Posted on February 08, 2012 3:46 PM
Senate Finance Committee Approves Reauthorization Bill
The U.S. Senate Finance Committee approved the Highway Investment, Jobs Creation, and Economic Growth Act of 2012 by a vote of 17-6-1 during its markup session on February 7, 2012. The Act would finance the highway, transit, safety, and research bills passed by various other Senate committees and will be combined with those bills to be voted on by the full Senate, perhaps as early as next week. As reported in previous Policy Updates, the Senate Environment and Public Works Committee marked up its highway bill last November, the Senate Commerce Committee reported out freight and safety titles in December, and the Senate Banking Committee approved a transit bill in earlier in February. Although the Finance Committee’s proposals would move towards a fully funded transportation program, they stray from sound transportation finance and would not make progress toward the establishment of adequate, sustainable revenue sources as recommended in GO TO 2040.
The Highway Investment, Jobs Creation, and Economic Growth Act of 2012 would reauthorize and extend current revenue sources accruing to the Highway Trust Fund and its Mass Transit Account at existing rates. These revenue sources would be extended through September 30, 2015. The Act would also extend expenditure authority from the Highway Trust Fund through September 30, 2013, to finance the federal transportation program outlined in the Environment and Public Works, Commerce, and Banking committee bills.
Due to inflation, reduced vehicle travel, and improvements to fuel economy, traditional transportation user fees are expected to be insufficient to fully fund the Senate’s $109 billion two-year transportation program. In fact, the Congressional Budget Office recently estimated that the Highway Trust Fund would be insolvent by Fiscal Year 2014. To fund the two-year program, the Finance Committee bill would provide an additional $10.5 billion over ten years in funding offsets from a variety of sources, including transfers to the Highway Trust Fund from the Leaking Underground Storage Tank Trust Fund, from various import tariffs, and the excise tax on low fuel-efficiency vehicles. The bill would also close a loophole in the Alternative Fuels Mixture Excise Tax Credit, increase levy authority on payments to Medicare providers with tax delinquencies, and secure revenues from various financial transactions.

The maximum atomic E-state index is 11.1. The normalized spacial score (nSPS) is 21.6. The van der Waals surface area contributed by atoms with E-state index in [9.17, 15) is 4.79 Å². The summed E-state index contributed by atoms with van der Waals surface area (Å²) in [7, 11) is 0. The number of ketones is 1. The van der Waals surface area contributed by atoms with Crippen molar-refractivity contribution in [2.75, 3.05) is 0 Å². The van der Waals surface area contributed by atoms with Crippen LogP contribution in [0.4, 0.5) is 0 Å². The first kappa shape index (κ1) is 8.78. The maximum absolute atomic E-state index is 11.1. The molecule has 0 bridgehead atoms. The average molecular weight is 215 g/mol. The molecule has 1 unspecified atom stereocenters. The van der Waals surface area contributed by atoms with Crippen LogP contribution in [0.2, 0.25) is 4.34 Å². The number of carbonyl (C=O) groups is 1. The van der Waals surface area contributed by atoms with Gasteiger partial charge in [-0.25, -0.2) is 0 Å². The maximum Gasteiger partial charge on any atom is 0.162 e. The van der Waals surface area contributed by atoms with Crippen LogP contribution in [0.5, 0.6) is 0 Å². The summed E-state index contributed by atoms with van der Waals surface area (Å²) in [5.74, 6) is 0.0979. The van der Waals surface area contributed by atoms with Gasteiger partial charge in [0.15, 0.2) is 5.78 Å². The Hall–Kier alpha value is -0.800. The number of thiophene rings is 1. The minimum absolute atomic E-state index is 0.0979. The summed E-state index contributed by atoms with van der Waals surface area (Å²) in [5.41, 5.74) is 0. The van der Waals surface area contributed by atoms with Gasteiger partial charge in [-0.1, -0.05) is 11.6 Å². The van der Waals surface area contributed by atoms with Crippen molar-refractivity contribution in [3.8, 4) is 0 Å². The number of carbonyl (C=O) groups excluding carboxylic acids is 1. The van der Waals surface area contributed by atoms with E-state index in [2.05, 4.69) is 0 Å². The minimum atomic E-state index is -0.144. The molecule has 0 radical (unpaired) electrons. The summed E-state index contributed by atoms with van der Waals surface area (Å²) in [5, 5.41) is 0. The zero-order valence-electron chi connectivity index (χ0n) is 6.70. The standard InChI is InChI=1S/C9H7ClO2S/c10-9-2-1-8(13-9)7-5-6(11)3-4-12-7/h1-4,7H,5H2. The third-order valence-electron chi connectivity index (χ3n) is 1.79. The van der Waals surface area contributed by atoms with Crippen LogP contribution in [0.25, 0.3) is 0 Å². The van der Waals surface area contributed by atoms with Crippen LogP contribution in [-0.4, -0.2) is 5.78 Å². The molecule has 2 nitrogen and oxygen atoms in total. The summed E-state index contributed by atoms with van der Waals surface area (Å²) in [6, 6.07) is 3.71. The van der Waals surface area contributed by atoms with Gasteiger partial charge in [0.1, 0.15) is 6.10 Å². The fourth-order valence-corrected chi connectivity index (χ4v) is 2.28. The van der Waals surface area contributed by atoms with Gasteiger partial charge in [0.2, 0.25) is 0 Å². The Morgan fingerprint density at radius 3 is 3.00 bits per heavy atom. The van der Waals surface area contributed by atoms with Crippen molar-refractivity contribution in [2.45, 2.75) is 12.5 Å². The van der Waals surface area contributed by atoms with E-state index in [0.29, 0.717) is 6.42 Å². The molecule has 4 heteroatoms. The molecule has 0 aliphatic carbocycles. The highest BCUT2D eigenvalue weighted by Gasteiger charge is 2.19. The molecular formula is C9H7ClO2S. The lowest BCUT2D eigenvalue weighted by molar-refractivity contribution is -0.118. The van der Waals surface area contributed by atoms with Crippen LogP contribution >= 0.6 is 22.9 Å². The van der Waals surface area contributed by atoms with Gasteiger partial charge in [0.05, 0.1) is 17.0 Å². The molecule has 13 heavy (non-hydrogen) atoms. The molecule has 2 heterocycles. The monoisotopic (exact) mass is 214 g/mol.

The markup session also resulted in reforms that would reduce federal revenues, including an increase in the monthly exclusion for transit and vanpool benefits to equal that for employer-provided parking. Furthermore, during the markup session the Committee approved the Transportation and Regional Infrastructure Bonds (TRIP) program. We discussed this proposal in a Policy Update last fall. Please consult the Finance Committee website for an overview of the original bill, as well the modificationsapproved during the markup session.
GO TO 2040 calls for transportation investments to be based on transparent, efficient user fees. Revenue sources such as the gasoline tax directly link transportation costs paid to benefits received, and have been the cornerstone of transportation finance in the U.S. for decades. The Finance Committee’s funding proposals stray from this principle. With the exception of the Leaking Underground Storage Tank Trust Fund revenues, which are currently collected from the federal motor fuels tax, and to an extent the tariff on imported vehicles, the other revenue sources are at best indirectly linked to use of the transportation system and at worst totally unrelated to transportation.
GO TO 2040 also supports increasing the state and federal gasoline taxes in the near term and indexing these taxes to inflation to provide adequate revenues to maintain, modernize, and expand the transportation system. In the long term, GO TO 2040 supports identifying a replacement to the gas tax, which is unsuited to changes in vehicle technology and the growth in alternative energy sources, and suggests a tax on total vehicle-miles traveled as a potential replacement.